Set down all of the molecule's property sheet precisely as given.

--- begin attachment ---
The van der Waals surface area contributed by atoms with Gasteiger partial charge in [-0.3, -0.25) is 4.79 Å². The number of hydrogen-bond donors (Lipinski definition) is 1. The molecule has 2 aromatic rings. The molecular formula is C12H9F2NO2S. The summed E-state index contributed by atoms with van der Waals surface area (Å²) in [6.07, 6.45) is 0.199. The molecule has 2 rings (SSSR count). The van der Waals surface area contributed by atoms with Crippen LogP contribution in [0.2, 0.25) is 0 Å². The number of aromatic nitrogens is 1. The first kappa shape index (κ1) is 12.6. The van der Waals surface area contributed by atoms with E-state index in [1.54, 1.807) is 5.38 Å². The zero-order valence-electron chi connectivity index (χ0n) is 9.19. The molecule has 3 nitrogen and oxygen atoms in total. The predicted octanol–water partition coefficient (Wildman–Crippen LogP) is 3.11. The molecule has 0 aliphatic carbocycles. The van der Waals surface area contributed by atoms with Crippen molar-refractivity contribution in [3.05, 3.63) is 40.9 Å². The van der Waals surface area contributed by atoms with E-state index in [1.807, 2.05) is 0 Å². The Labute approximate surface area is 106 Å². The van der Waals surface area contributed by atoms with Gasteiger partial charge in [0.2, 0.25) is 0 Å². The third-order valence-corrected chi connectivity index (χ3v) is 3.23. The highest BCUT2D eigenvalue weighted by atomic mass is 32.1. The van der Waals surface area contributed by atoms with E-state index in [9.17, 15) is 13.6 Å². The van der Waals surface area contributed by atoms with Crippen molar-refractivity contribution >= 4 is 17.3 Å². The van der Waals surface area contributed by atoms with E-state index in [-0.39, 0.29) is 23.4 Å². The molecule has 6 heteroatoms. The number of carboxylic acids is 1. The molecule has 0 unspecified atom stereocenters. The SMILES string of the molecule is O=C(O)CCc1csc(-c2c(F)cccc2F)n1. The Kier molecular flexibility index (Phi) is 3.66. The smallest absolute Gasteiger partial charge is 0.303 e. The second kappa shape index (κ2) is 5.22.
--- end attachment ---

The van der Waals surface area contributed by atoms with Gasteiger partial charge in [-0.3, -0.25) is 4.79 Å². The number of hydrogen-bond donors (Lipinski definition) is 1. The molecule has 2 aromatic rings. The molecular formula is C12H9F2NO2S. The summed E-state index contributed by atoms with van der Waals surface area (Å²) in [6.07, 6.45) is 0.199. The molecule has 2 rings (SSSR count). The van der Waals surface area contributed by atoms with Crippen LogP contribution in [0.2, 0.25) is 0 Å². The number of aromatic nitrogens is 1. The first kappa shape index (κ1) is 12.6. The van der Waals surface area contributed by atoms with E-state index in [1.54, 1.807) is 5.38 Å². The zero-order valence-electron chi connectivity index (χ0n) is 9.19. The molecule has 3 nitrogen and oxygen atoms in total. The predicted octanol–water partition coefficient (Wildman–Crippen LogP) is 3.11. The molecule has 0 aliphatic carbocycles. The van der Waals surface area contributed by atoms with Crippen molar-refractivity contribution in [3.05, 3.63) is 40.9 Å². The van der Waals surface area contributed by atoms with E-state index in [1.807, 2.05) is 0 Å². The Labute approximate surface area is 106 Å². The van der Waals surface area contributed by atoms with Gasteiger partial charge in [0.2, 0.25) is 0 Å². The third-order valence-corrected chi connectivity index (χ3v) is 3.23. The highest BCUT2D eigenvalue weighted by atomic mass is 32.1. The van der Waals surface area contributed by atoms with E-state index in [9.17, 15) is 13.6 Å². The van der Waals surface area contributed by atoms with Crippen molar-refractivity contribution >= 4 is 17.3 Å². The van der Waals surface area contributed by atoms with E-state index in [-0.39, 0.29) is 23.4 Å². The molecule has 6 heteroatoms. The number of carboxylic acids is 1. The molecule has 0 unspecified atom stereocenters. The SMILES string of the molecule is O=C(O)CCc1csc(-c2c(F)cccc2F)n1. The Kier molecular flexibility index (Phi) is 3.66. The smallest absolute Gasteiger partial charge is 0.303 e. The second kappa shape index (κ2) is 5.22.